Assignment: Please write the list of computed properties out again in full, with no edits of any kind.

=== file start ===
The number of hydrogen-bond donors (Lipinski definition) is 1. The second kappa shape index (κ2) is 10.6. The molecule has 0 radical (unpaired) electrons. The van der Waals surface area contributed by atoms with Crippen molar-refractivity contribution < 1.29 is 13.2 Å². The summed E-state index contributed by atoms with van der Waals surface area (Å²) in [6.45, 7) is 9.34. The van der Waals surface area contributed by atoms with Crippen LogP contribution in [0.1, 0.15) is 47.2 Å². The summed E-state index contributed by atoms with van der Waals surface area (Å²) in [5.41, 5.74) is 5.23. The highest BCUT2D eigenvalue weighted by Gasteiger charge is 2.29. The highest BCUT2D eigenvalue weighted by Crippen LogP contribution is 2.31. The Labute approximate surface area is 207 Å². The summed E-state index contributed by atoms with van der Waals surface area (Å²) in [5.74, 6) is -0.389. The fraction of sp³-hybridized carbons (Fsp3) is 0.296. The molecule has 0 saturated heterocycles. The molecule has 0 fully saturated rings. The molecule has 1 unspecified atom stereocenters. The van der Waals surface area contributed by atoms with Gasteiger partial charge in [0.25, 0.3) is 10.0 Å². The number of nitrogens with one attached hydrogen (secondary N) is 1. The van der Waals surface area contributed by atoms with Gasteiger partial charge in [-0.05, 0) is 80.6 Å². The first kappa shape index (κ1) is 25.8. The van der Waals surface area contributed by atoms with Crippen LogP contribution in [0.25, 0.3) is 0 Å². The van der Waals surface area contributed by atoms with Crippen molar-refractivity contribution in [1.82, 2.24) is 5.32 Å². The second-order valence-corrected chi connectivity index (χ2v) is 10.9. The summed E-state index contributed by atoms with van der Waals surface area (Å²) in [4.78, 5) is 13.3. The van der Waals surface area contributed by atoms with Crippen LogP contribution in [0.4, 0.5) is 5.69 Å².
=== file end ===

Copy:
The number of hydrogen-bond donors (Lipinski definition) is 1. The second kappa shape index (κ2) is 10.6. The molecule has 0 radical (unpaired) electrons. The van der Waals surface area contributed by atoms with Crippen molar-refractivity contribution < 1.29 is 13.2 Å². The summed E-state index contributed by atoms with van der Waals surface area (Å²) in [6.45, 7) is 9.34. The van der Waals surface area contributed by atoms with Crippen LogP contribution in [0.1, 0.15) is 47.2 Å². The summed E-state index contributed by atoms with van der Waals surface area (Å²) in [5.41, 5.74) is 5.23. The highest BCUT2D eigenvalue weighted by Gasteiger charge is 2.29. The highest BCUT2D eigenvalue weighted by Crippen LogP contribution is 2.31. The Labute approximate surface area is 207 Å². The summed E-state index contributed by atoms with van der Waals surface area (Å²) in [5.74, 6) is -0.389. The fraction of sp³-hybridized carbons (Fsp3) is 0.296. The molecule has 0 saturated heterocycles. The molecule has 0 fully saturated rings. The molecule has 1 unspecified atom stereocenters. The van der Waals surface area contributed by atoms with Gasteiger partial charge in [0.25, 0.3) is 10.0 Å². The number of nitrogens with one attached hydrogen (secondary N) is 1. The van der Waals surface area contributed by atoms with Gasteiger partial charge in [-0.05, 0) is 80.6 Å². The first kappa shape index (κ1) is 25.8. The van der Waals surface area contributed by atoms with Crippen LogP contribution in [0.25, 0.3) is 0 Å². The van der Waals surface area contributed by atoms with Crippen molar-refractivity contribution in [1.82, 2.24) is 5.32 Å². The second-order valence-corrected chi connectivity index (χ2v) is 10.9. The summed E-state index contributed by atoms with van der Waals surface area (Å²) in [4.78, 5) is 13.3. The van der Waals surface area contributed by atoms with Crippen LogP contribution in [0.4, 0.5) is 5.69 Å².